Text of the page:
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Things will probably be okay now … but maybe not
Posted By Staff Writer On 04/02/2010 @ 5:43 am In Reflections | No Comments
If you thought the global financial crisis was over, don’t be too hasty. Scenario analysis by MLC Investment Management – placing probabilities against 40 different scenarios – puts the possibility of further massive falls in values for some asset classes a little too likely, or not unlikely enough, for comfort.
While not alarmist, with the most likely probability being continued recovery, the analysis illustrates the uncertainty embedded in asset values over the medium term, particularly for Australian and global equities and emerging markets. Susan Gosling, head of capital markets research for MLC, has produced a summary of the analysis to illustrate recent asset allocation adjustments to some MLC funds – the “horizon” series and long-term absolute returns fund.
She compares these with the probability of weighted real returns for most asset classes. This shows that the MLC funds have reduced the chances of outlier downside performance in all major asset classes but have given up some potential returns in the event, which is most likely, of relatively benign conditions. Insurance comes at a cost. The chart shows the analysis for asset classes only, not the MLC funds. I’m sure MLC would be very happy to provide the full summary on request.
While clearly there is most risk of big gains or losses in equities, some of the debt categories could also produce some nasty surprises. MLC assigns a probability to each of the 40 different scenarios for the economic and investment environment based on its own assessment. This generates a single expected real return for each asset class, or its own portfolios. The expected returns are shown in the chart by the blue columns. For comparison the long-term neutral return expectations are calculated by assuming a stable “fair value” world, shown by the red boxes.
Then, to indicate how uncertain the returns are, the analysis includes the bottom and top 10 per cent of the scenario returns with their probability weighted average return in the “tail” outcomes, shown by the grey and white columns. Gosling says there are a number of different scenarios that could result in the kind of returns that constitute the top and bottom 10 per cent. There is no single best case or worst-case scenario. She says: “Growing optimism in financial markets creates the appearance that we are transitioning back to normality.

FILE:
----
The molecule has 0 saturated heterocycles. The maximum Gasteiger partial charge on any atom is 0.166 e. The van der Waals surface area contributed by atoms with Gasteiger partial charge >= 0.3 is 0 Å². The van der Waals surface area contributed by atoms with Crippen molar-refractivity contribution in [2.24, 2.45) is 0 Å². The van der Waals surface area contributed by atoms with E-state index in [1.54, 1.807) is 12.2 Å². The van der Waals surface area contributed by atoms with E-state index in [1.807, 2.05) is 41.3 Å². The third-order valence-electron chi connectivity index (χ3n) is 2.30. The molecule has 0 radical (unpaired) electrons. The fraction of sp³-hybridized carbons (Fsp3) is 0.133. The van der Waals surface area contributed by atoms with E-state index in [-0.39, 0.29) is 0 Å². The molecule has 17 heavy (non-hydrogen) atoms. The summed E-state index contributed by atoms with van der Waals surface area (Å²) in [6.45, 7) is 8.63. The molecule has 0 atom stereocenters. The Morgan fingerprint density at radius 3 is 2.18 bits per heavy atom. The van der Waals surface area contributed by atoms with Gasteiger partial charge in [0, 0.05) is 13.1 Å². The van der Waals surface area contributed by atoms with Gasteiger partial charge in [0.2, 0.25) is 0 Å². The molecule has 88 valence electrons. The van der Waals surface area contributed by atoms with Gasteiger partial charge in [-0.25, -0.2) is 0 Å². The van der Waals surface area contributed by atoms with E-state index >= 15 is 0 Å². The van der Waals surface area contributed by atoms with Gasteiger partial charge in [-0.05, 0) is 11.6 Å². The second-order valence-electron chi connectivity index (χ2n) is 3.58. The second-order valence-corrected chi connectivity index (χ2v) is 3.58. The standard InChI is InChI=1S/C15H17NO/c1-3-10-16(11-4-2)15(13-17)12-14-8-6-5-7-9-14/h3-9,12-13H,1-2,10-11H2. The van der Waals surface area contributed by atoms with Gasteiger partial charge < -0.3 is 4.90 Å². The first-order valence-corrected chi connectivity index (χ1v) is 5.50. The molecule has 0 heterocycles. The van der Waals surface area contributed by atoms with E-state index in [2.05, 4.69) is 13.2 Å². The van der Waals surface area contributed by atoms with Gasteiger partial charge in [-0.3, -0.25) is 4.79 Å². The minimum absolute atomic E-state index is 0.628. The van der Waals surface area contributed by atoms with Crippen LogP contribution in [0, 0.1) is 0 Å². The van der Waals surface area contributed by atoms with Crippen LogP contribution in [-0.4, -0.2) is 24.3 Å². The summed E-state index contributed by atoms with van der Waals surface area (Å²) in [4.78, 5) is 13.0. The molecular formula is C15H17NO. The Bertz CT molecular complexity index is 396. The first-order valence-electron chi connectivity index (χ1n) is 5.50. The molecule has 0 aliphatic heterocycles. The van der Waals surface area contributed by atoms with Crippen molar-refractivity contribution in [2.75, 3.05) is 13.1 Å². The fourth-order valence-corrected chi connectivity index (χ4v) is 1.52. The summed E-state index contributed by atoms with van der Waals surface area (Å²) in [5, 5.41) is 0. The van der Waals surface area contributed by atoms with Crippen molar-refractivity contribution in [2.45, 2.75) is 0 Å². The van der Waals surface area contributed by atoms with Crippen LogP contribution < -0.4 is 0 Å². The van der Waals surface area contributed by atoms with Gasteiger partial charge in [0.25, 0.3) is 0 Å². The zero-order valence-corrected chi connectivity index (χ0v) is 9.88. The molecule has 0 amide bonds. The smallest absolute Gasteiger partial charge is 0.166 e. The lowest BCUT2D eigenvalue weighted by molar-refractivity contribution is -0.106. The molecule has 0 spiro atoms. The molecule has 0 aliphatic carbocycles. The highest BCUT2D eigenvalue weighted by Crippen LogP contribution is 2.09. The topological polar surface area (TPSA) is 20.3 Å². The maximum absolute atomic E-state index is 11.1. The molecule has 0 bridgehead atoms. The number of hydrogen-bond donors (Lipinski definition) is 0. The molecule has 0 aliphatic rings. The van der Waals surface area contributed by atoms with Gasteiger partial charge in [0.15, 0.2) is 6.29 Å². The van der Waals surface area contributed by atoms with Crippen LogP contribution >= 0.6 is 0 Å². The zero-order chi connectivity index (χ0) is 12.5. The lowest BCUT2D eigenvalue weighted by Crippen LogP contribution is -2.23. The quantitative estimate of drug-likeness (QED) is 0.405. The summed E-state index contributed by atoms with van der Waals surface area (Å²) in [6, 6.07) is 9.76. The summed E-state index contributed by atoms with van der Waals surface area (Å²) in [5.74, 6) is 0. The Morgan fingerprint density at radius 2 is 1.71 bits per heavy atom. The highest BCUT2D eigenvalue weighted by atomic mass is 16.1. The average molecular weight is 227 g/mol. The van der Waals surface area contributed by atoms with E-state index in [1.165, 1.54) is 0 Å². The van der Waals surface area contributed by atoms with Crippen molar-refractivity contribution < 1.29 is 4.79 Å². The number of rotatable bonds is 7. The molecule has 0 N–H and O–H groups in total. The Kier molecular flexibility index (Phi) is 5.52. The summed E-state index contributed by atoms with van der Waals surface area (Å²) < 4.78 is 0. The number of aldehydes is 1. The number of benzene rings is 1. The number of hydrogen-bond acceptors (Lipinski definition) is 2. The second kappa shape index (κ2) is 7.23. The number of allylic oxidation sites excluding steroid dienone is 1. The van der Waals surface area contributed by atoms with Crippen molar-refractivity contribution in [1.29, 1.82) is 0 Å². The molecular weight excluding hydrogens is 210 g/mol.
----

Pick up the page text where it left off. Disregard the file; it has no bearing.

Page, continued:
However, expectations of a return to a pre-crisis normality may ultimately be disappointed. “We remain concerned about the potential for an ultimate inflationary workout but prior to that deflationary concern are likely to re-emerge as the wind-back of the monetary stimulus commences. “We also note that while banking systems have been pulled back from the precipice, the IMF estimates that so far banks have recognised only half of their expected losses. “Investors have moved from terror to complacency at an alarming pace.”
The principal 40-scenario set is relatively positive about the recovery and the future performance of Australia but MLC believes that the extent of positive news already factored into prices creates a vulnerability in the event that the outcomes disappoint. Liquidity has been the key driver of market behaviour and what happens next depends as much on monetary policy as the real economy. Gosling says: “There remains considerable risk of further short-term equity market volatility and fluctuating expectations about both the strength of economic growth and inflation versus deflation should be expected. My own view is that ultimately higher inflation will be a feature of the path back to normality but there is a wide range of views on this.”
The chart shows expected listed equity returns remain below long-term normal levels with positive returns in the December quarter reducing return potential. This is offset by changes to probabilities for Australian equities in particular but is reinforced for unhedged global shares by the assumption by MLC of a higher equilibrium level for the Australian dollar. The return potential of unhedged global equities is assumed to be more modest than previously but the sector is relatively risk controlled.
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